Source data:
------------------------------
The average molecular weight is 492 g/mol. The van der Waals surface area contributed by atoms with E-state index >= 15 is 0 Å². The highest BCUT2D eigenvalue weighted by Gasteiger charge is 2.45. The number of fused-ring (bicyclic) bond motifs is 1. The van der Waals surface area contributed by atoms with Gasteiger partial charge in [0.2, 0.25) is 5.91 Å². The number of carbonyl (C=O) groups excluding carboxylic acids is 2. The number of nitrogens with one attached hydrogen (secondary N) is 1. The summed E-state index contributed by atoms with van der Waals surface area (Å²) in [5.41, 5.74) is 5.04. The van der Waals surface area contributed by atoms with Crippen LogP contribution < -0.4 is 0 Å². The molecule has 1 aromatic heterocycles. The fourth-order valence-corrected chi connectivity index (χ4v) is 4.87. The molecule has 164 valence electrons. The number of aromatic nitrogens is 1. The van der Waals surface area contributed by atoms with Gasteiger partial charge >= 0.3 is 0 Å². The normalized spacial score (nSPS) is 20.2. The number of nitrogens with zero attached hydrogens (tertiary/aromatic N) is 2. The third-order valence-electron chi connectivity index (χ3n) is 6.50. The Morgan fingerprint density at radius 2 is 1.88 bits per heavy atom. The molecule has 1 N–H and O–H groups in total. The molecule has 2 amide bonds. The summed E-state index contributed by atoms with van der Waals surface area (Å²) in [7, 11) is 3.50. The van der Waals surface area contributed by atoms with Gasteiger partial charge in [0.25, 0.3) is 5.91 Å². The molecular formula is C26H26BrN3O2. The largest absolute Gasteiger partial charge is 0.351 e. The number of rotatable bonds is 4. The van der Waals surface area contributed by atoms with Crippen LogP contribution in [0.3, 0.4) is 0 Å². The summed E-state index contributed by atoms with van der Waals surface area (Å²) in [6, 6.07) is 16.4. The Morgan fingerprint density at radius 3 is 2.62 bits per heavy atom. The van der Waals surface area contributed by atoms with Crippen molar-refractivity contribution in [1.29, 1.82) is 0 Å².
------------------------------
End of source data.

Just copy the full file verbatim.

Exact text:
The average molecular weight is 492 g/mol. The van der Waals surface area contributed by atoms with E-state index >= 15 is 0 Å². The highest BCUT2D eigenvalue weighted by Gasteiger charge is 2.45. The number of fused-ring (bicyclic) bond motifs is 1. The van der Waals surface area contributed by atoms with Gasteiger partial charge in [0.2, 0.25) is 5.91 Å². The number of carbonyl (C=O) groups excluding carboxylic acids is 2. The number of nitrogens with one attached hydrogen (secondary N) is 1. The summed E-state index contributed by atoms with van der Waals surface area (Å²) in [5.41, 5.74) is 5.04. The van der Waals surface area contributed by atoms with Crippen LogP contribution < -0.4 is 0 Å². The molecule has 1 aromatic heterocycles. The fourth-order valence-corrected chi connectivity index (χ4v) is 4.87. The molecule has 164 valence electrons. The number of aromatic nitrogens is 1. The van der Waals surface area contributed by atoms with Gasteiger partial charge >= 0.3 is 0 Å². The normalized spacial score (nSPS) is 20.2. The number of nitrogens with zero attached hydrogens (tertiary/aromatic N) is 2. The third-order valence-electron chi connectivity index (χ3n) is 6.50. The Morgan fingerprint density at radius 2 is 1.88 bits per heavy atom. The molecule has 1 N–H and O–H groups in total. The molecule has 2 amide bonds. The summed E-state index contributed by atoms with van der Waals surface area (Å²) in [7, 11) is 3.50. The van der Waals surface area contributed by atoms with Gasteiger partial charge in [0.25, 0.3) is 5.91 Å². The molecular formula is C26H26BrN3O2. The largest absolute Gasteiger partial charge is 0.351 e. The number of rotatable bonds is 4. The van der Waals surface area contributed by atoms with Crippen LogP contribution in [0.3, 0.4) is 0 Å². The summed E-state index contributed by atoms with van der Waals surface area (Å²) in [6, 6.07) is 16.4. The Morgan fingerprint density at radius 3 is 2.62 bits per heavy atom. The van der Waals surface area contributed by atoms with Crippen molar-refractivity contribution in [1.29, 1.82) is 0 Å².